INTELLIGENCE AGENCY GCHQ has intervened in the rollout of smart meters to demand better encryption to protect UK electricity and gas supplies.
GCHQ barged in after spooks cast their eyes over the plans and realised that power companies were proposing to use a single decryption key for communications from the 53 million smart meters that will eventually be installed in the UK.
The agency was concerned that the glaring security weakness could enable hackers, once they'd cracked the key, to gain access to the network and potentially wreak havoc by shutting down meters en masse, causing power surges across the network.
The security flaws would have been particularly catastrophic as the UK's 'Rolls Royce' (i.e. unnecessarily expensive) smart metering system doesn't just automate meter reading. It enables power companies to engage in power management and even to cut people off remotely if they haven't paid their bills.
The UK's smart metering system, which has only just started being rolled out years late, has been widely criticised.
Telecoms industry veteran Nick Hunn, director of WiFore Consulting, told INQ's sister publication Computing 15 months ago that the system designed by the utilities and metering industries was "fiendishly complicated".
"Too many cooks have ratcheted up the technical complexity to the point where it is no longer fit for purpose. As a result, it's lining up to be the next major government IT disaster," he said at the time.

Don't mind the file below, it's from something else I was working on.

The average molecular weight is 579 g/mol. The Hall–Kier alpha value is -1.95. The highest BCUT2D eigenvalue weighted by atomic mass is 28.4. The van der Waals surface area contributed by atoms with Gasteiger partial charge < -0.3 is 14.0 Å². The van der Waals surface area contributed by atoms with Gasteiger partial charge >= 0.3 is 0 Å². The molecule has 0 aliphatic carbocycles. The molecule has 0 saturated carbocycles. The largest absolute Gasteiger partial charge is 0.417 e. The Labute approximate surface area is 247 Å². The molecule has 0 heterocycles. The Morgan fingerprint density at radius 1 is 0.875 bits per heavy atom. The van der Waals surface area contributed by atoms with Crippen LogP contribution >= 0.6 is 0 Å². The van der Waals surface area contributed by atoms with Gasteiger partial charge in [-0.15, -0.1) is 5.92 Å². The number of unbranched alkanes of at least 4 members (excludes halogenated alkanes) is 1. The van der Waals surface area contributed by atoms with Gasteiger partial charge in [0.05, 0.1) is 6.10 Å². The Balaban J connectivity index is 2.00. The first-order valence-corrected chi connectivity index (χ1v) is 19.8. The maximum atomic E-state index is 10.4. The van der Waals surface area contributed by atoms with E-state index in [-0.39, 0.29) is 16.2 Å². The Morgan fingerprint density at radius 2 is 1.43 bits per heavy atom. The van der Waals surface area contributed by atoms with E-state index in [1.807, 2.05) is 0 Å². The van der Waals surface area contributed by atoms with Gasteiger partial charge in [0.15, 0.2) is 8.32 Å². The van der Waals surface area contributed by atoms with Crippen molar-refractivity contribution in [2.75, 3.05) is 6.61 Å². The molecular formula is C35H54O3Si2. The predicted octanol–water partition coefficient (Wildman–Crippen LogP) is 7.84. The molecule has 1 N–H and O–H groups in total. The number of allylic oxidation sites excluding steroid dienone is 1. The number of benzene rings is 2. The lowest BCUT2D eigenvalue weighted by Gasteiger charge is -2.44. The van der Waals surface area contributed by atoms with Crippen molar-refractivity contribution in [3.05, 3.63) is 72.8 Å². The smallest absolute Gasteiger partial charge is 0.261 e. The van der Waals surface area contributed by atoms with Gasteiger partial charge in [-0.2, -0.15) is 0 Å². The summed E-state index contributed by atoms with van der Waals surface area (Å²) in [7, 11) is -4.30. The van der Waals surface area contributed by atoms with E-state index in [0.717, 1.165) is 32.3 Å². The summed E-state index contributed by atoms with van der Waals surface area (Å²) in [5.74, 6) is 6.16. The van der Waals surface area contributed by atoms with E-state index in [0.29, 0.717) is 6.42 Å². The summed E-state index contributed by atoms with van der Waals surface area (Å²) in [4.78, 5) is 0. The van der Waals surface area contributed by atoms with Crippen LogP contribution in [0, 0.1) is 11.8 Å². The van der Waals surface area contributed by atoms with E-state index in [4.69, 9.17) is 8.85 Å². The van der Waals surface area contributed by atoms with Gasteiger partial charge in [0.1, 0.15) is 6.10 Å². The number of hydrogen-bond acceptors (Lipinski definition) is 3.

Hunn suggested that old-style gas and electricity meter makers in the UK are typically metal bashers rather than technology companies, and don't fully understand the complexities of the smart meters they have been asked to design.
Dr Ian Levy, technical director of GCHQ's communications security group, agreed that this may be the case.
"The guys making the meters are really good at making meters, but they might not know a lot about making them secure. The guys making head-end systems know a lot about making them secure, but not about what vulnerabilities might be built into them," he said in an interview cited by The Financial Times.
Most other countries rolling out smart meters have gone for far less ambitious and expensive schemes. They have largely focused on communicating data back to base securely in a bid to prevent theft and fraud. This has contributed to big savings in places like India and Brazil where power theft is rife.
Savings in the UK are expected to come from consumers using the information generated by smart meters to cut wasteful consumption.
The £11bn scheme is expected to save consumers £26 per year, notwithstanding the £30 cost of a proprietary wireless device to get minute-by-minute readings direct from the meter.
In other words, the UK has opted for an insecure smart metering system that is one of the most expensive, while offering the least scope for savings. µ
The INQUIRER's sister site V3 is hosting the Digital Technology Leaders Awards 2016 in London in June - and it wants YOUR nominations. The deadline is 22nd April, so enter now.
Built-in cigarette lighter? Yes please
Kaspersky warns against charging via PCs, Macs and public charging stations
Googled out yet?
And Pro users have an easier way to upgrade to Enterprise that they didn't want